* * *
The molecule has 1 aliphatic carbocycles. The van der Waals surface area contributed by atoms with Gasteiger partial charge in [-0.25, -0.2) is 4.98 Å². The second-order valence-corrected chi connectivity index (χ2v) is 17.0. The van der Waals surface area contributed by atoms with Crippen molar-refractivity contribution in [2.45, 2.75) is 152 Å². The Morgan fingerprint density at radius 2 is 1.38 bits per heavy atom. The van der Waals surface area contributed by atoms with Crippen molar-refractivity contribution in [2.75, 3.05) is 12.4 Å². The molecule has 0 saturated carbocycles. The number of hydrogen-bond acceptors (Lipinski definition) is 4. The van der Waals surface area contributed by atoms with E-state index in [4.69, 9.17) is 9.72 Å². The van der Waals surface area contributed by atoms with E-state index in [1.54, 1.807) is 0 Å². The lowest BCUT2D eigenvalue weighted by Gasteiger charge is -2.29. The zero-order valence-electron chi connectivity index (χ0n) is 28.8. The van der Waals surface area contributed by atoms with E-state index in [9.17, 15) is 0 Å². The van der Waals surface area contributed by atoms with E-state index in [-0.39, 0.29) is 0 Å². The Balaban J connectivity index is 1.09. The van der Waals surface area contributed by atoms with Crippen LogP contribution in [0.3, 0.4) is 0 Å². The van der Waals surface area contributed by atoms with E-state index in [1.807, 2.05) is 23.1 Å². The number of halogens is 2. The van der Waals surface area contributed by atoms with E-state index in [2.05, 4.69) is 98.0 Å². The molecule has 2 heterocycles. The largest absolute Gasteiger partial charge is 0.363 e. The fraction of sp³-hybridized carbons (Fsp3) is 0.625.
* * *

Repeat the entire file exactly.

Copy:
The molecule has 1 aliphatic carbocycles. The van der Waals surface area contributed by atoms with Gasteiger partial charge in [-0.25, -0.2) is 4.98 Å². The second-order valence-corrected chi connectivity index (χ2v) is 17.0. The van der Waals surface area contributed by atoms with Crippen molar-refractivity contribution in [2.45, 2.75) is 152 Å². The Morgan fingerprint density at radius 2 is 1.38 bits per heavy atom. The van der Waals surface area contributed by atoms with Crippen molar-refractivity contribution in [2.75, 3.05) is 12.4 Å². The molecule has 0 saturated carbocycles. The number of hydrogen-bond acceptors (Lipinski definition) is 4. The van der Waals surface area contributed by atoms with E-state index in [4.69, 9.17) is 9.72 Å². The van der Waals surface area contributed by atoms with E-state index in [1.54, 1.807) is 0 Å². The lowest BCUT2D eigenvalue weighted by Gasteiger charge is -2.29. The zero-order valence-electron chi connectivity index (χ0n) is 28.8. The van der Waals surface area contributed by atoms with E-state index in [9.17, 15) is 0 Å². The van der Waals surface area contributed by atoms with E-state index in [-0.39, 0.29) is 0 Å². The Balaban J connectivity index is 1.09. The van der Waals surface area contributed by atoms with Crippen LogP contribution in [0.3, 0.4) is 0 Å². The van der Waals surface area contributed by atoms with E-state index in [1.807, 2.05) is 23.1 Å². The number of halogens is 2. The van der Waals surface area contributed by atoms with E-state index in [2.05, 4.69) is 98.0 Å². The molecule has 2 heterocycles. The largest absolute Gasteiger partial charge is 0.363 e. The fraction of sp³-hybridized carbons (Fsp3) is 0.625.